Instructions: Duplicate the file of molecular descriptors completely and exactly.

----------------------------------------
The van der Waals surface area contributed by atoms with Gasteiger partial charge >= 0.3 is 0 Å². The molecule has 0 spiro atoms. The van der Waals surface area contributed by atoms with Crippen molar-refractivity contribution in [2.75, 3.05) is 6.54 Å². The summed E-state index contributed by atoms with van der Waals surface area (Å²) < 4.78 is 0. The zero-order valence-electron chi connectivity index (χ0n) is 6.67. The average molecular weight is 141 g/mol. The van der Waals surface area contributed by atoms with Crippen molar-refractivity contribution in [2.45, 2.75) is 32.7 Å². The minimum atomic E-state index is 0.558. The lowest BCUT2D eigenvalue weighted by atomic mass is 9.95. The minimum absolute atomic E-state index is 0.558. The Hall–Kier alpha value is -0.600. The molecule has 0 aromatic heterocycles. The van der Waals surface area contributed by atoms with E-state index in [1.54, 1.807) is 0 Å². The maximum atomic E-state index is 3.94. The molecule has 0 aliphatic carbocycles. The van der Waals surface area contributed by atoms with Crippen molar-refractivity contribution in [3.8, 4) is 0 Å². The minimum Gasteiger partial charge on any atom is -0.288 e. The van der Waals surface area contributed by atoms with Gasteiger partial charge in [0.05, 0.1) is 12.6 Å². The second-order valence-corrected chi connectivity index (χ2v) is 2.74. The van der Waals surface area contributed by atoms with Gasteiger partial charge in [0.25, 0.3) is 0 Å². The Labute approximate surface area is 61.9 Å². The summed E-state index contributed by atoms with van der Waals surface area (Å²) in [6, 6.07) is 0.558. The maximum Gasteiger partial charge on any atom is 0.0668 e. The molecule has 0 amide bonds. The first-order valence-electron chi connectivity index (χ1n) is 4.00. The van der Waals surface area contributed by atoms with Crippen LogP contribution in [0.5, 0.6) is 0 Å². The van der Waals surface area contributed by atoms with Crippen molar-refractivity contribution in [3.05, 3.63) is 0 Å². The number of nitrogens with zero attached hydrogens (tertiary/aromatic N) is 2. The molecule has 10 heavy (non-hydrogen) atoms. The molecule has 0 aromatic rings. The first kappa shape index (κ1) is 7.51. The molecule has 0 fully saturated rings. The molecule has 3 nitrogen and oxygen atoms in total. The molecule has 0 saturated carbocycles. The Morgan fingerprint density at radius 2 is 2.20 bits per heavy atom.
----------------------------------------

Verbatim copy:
The van der Waals surface area contributed by atoms with Gasteiger partial charge >= 0.3 is 0 Å². The molecule has 0 spiro atoms. The van der Waals surface area contributed by atoms with Crippen molar-refractivity contribution in [2.75, 3.05) is 6.54 Å². The summed E-state index contributed by atoms with van der Waals surface area (Å²) < 4.78 is 0. The zero-order valence-electron chi connectivity index (χ0n) is 6.67. The average molecular weight is 141 g/mol. The van der Waals surface area contributed by atoms with Crippen molar-refractivity contribution in [2.45, 2.75) is 32.7 Å². The minimum atomic E-state index is 0.558. The lowest BCUT2D eigenvalue weighted by atomic mass is 9.95. The minimum absolute atomic E-state index is 0.558. The Hall–Kier alpha value is -0.600. The molecule has 0 aromatic heterocycles. The van der Waals surface area contributed by atoms with E-state index in [1.54, 1.807) is 0 Å². The maximum atomic E-state index is 3.94. The molecule has 0 aliphatic carbocycles. The van der Waals surface area contributed by atoms with Crippen molar-refractivity contribution in [3.8, 4) is 0 Å². The minimum Gasteiger partial charge on any atom is -0.288 e. The van der Waals surface area contributed by atoms with Gasteiger partial charge in [0.05, 0.1) is 12.6 Å². The second-order valence-corrected chi connectivity index (χ2v) is 2.74. The van der Waals surface area contributed by atoms with Gasteiger partial charge in [0.25, 0.3) is 0 Å². The Labute approximate surface area is 61.9 Å². The summed E-state index contributed by atoms with van der Waals surface area (Å²) in [6, 6.07) is 0.558. The maximum Gasteiger partial charge on any atom is 0.0668 e. The molecule has 0 amide bonds. The first-order valence-electron chi connectivity index (χ1n) is 4.00. The van der Waals surface area contributed by atoms with Crippen LogP contribution in [0.5, 0.6) is 0 Å². The van der Waals surface area contributed by atoms with Crippen molar-refractivity contribution in [3.05, 3.63) is 0 Å². The number of nitrogens with zero attached hydrogens (tertiary/aromatic N) is 2. The molecule has 10 heavy (non-hydrogen) atoms. The molecule has 0 aromatic rings. The first kappa shape index (κ1) is 7.51. The molecule has 0 fully saturated rings. The molecule has 3 nitrogen and oxygen atoms in total. The molecule has 0 saturated carbocycles. The Morgan fingerprint density at radius 2 is 2.20 bits per heavy atom.